(See the readings for the Second Sunday of Lent, March 16)
Conversion of heart lies at the center of our celebration of Lent. Preparing for Easter we take on the penitential practices of prayer, fasting and almsgiving to assist us in the conversion of our hearts. Today as we celebrate the Second Sunday of Lent we hear the proclamation of the transfiguration of Jesus.
The account reminds us of the goal toward which we strive. In this particular period of the year we are moving toward Easter; on our journey of life we are moving toward resurrected life.
Jesus takes Peter, James and John up “a high mountain.” The unnamed mountain provides a symbolic meaning for the reader or hearer of the account. Frequently in the Scriptures, extraordinary encounters with the divine happen on a mountain.
You may recall Moses’ encounter with Yahweh on Mount Sinai. Moses first experiences the divine presence when he encounters the bush burning but not being consumed by the flames. The voice he hears says to him: “Do not come near! Remove your sandals from your feet, for the place where you stand is holy ground. I am the God of your father, he continued, the God of Abraham, the God of Isaac, and the God of Jacob. Moses hid his face, for he was afraid to look at God.” (Exodus 3:5-6)
Later, after the exodus, Moses again encountered the Lord on Sinai when the covenant was established. Elijah likewise had an experience of the divine presence when he was on Mount Horeb. Elijah was “on the run” for the queen, Jezebel, was after his life. He was distraught and said to the Lord: “Enough Lord! Take my life, for I am no better than my ancestors!” (1 Kings 18:4)
Elijah makes a journey to Mount Horeb, which takes “forty days and forty nights.” Upon arriving he hides in a cave. The Lord speaks to Elijah asking why he is there; Elijah replies, recounting his fear. The Lord then instructs him to go outside on the mountainside where he will pass by. First came a turbulent wind, then an earthquake, then fire – but the Lord was in none of these. Finally a “light silent sound” came by which Elijah immediately recognized as the Lord.
In today’s Gospel account, Jesus’ face shines like the sun and his clothes become dazzling white as he is transfigured before the apostles. He appears with Moses and Elijah who represent the law and the prophets. Then from a cloud comes the divine voice of the Father: “This is my beloved Son, with whom I am well pleased; listen to him.”
The account reminds us that Jesus is in continuity with the covenant of Israel. In Matthean language, Jesus fulfills the covenant represented by the law and the prophets. Yet Jesus is more. The voice of the Father recognizes Jesus as his beloved Son and the instruction “listen to him” serves notice that Jesus represents the Father to the disciples. In Jesus, the promises to Abraham, recalled in the first reading for today’s Mass, are fulfilled.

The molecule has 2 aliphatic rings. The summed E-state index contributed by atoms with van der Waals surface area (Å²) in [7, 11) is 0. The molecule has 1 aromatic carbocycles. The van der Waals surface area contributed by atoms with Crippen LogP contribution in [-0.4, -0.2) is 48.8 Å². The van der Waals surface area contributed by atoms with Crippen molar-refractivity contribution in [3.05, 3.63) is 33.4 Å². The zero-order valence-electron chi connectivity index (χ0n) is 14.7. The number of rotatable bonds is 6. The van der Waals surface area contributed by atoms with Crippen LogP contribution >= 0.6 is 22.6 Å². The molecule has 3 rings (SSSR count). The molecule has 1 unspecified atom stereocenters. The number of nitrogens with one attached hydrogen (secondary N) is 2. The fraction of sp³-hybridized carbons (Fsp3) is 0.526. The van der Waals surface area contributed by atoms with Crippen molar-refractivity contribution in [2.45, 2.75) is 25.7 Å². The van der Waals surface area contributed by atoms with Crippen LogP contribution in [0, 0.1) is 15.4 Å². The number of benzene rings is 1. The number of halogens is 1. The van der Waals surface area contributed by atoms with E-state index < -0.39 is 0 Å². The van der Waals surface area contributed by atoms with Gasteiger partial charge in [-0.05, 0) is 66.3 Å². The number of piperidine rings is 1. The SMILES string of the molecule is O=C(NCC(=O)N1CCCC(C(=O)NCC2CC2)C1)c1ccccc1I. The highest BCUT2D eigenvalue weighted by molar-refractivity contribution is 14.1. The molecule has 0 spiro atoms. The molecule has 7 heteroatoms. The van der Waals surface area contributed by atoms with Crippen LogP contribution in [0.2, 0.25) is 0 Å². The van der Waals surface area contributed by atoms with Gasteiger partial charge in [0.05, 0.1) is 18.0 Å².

Peter, James and John’s reaction demonstrates an awareness of the divine encounter as they fall prostrate before Jesus. He approaches and says: “Rise, and do not be afraid.” In both word and action Jesus invites them into a close union with the divine. As he walks with them down the mountain he charges them not to speak of the vision “until the Son of Man has been raised from the dead.” The instruction associates the transfigured Jesus with his glorified state which comes at the resurrection.
In this sense the disciples’ presence on the mountain for the transfiguration can be seen as a preparation for what lies ahead. As Jesus journeys toward Calvary, they are traveling with him and will undergo a great test as he is arrested, tried and crucified. Witnessing the transfiguration is to bolster their faith.
In the context of our Lenten journey the transfiguration account serves as a reminder of the end to which we aspire. In the resurrection from the dead Jesus conquers sin and death. His victory is a victory of mercy and life. In him we have found forgiveness and life. In him we have the promise of life eternal.
The second reading for today’s liturgy from the Second Letter to St. Timothy expresses it this way: “He [God] saved us and called us to a holy life, not according to our works but according to his own design and the grace bestowed on us in Christ Jesus before time began, but now made manifest through the appearance of our savior Christ Jesus, who destroyed death and brought life and immortality to light through the gospel.”
The journey through Lent is one of purification as we seek to be renewed in his love and the life he won for us. The collect for today’s liturgy captures our prayer in these words: “O God, who have commanded us to listen to your beloved Son, be pleased, we pray, to nourish us inwardly by your word, that, with spiritual sight made pure, we may rejoice to behold your glory.”
Msgr. Joseph Prior is pastor of St. John the Evangelist Parish, Morrisville.
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Dear Monsignor, As believers in Christ, we experience glimpses of Jesus’ glorified state, His Resurrection. Please continue to address how our own sorrows are a share in this Redemption? This is a totally new thought for me. The parallel between our little crosses and Jesus’ cross is easily understood. Yet, how do our pains and sorrows serve to redeem? When our lives become one with Christ, do we share in all of His glory? I always held the “Divine” as apart from us. Is Our Lord’s invitation truly this intimate for all of us? This gives a whole new meaning to “one with Christ.” Please tell me, Monsignor?
May Our Lord continue to abundantly bless you! Kathy